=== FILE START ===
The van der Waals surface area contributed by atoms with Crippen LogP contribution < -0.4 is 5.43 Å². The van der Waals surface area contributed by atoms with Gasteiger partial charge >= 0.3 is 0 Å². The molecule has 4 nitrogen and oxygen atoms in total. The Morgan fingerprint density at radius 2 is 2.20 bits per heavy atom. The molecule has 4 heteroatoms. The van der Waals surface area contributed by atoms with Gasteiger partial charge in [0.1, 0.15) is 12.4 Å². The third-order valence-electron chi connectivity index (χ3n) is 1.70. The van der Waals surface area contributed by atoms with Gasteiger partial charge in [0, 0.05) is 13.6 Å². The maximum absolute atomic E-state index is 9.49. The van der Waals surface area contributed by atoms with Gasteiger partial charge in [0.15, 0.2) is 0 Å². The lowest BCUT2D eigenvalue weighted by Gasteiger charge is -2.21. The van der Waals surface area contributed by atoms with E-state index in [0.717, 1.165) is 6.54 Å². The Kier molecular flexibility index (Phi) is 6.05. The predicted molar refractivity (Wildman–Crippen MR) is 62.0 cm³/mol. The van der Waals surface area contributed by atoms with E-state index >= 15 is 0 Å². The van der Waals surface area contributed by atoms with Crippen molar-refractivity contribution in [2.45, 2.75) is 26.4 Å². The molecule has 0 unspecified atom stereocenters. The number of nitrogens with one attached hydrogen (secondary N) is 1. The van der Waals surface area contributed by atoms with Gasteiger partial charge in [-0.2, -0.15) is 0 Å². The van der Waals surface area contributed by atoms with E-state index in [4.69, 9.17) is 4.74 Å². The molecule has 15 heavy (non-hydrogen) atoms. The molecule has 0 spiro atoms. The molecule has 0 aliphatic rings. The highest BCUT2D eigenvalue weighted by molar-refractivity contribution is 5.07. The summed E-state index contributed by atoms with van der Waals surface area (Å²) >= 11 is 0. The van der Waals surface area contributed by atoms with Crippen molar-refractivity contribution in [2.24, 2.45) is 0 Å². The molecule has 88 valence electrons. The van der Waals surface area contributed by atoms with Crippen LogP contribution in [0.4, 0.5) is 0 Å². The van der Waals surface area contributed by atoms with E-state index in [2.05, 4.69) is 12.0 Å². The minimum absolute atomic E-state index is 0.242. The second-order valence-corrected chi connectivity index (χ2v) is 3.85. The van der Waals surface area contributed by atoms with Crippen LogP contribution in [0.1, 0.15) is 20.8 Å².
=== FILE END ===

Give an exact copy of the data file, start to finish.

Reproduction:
The van der Waals surface area contributed by atoms with Crippen LogP contribution < -0.4 is 5.43 Å². The van der Waals surface area contributed by atoms with Gasteiger partial charge >= 0.3 is 0 Å². The molecule has 4 nitrogen and oxygen atoms in total. The Morgan fingerprint density at radius 2 is 2.20 bits per heavy atom. The molecule has 4 heteroatoms. The van der Waals surface area contributed by atoms with Gasteiger partial charge in [0.1, 0.15) is 12.4 Å². The third-order valence-electron chi connectivity index (χ3n) is 1.70. The van der Waals surface area contributed by atoms with Gasteiger partial charge in [0, 0.05) is 13.6 Å². The maximum absolute atomic E-state index is 9.49. The van der Waals surface area contributed by atoms with Gasteiger partial charge in [0.15, 0.2) is 0 Å². The lowest BCUT2D eigenvalue weighted by Gasteiger charge is -2.21. The van der Waals surface area contributed by atoms with E-state index in [0.717, 1.165) is 6.54 Å². The Kier molecular flexibility index (Phi) is 6.05. The predicted molar refractivity (Wildman–Crippen MR) is 62.0 cm³/mol. The van der Waals surface area contributed by atoms with E-state index >= 15 is 0 Å². The van der Waals surface area contributed by atoms with Crippen molar-refractivity contribution in [2.45, 2.75) is 26.4 Å². The molecule has 0 unspecified atom stereocenters. The number of nitrogens with one attached hydrogen (secondary N) is 1. The van der Waals surface area contributed by atoms with Gasteiger partial charge in [-0.2, -0.15) is 0 Å². The van der Waals surface area contributed by atoms with E-state index in [4.69, 9.17) is 4.74 Å². The molecule has 15 heavy (non-hydrogen) atoms. The molecule has 0 spiro atoms. The molecule has 0 aliphatic rings. The highest BCUT2D eigenvalue weighted by molar-refractivity contribution is 5.07. The summed E-state index contributed by atoms with van der Waals surface area (Å²) >= 11 is 0. The van der Waals surface area contributed by atoms with Crippen molar-refractivity contribution in [2.24, 2.45) is 0 Å². The molecule has 88 valence electrons. The van der Waals surface area contributed by atoms with Crippen LogP contribution in [0.4, 0.5) is 0 Å². The van der Waals surface area contributed by atoms with E-state index in [2.05, 4.69) is 12.0 Å². The minimum absolute atomic E-state index is 0.242. The second-order valence-corrected chi connectivity index (χ2v) is 3.85. The van der Waals surface area contributed by atoms with Crippen LogP contribution in [0.1, 0.15) is 20.8 Å².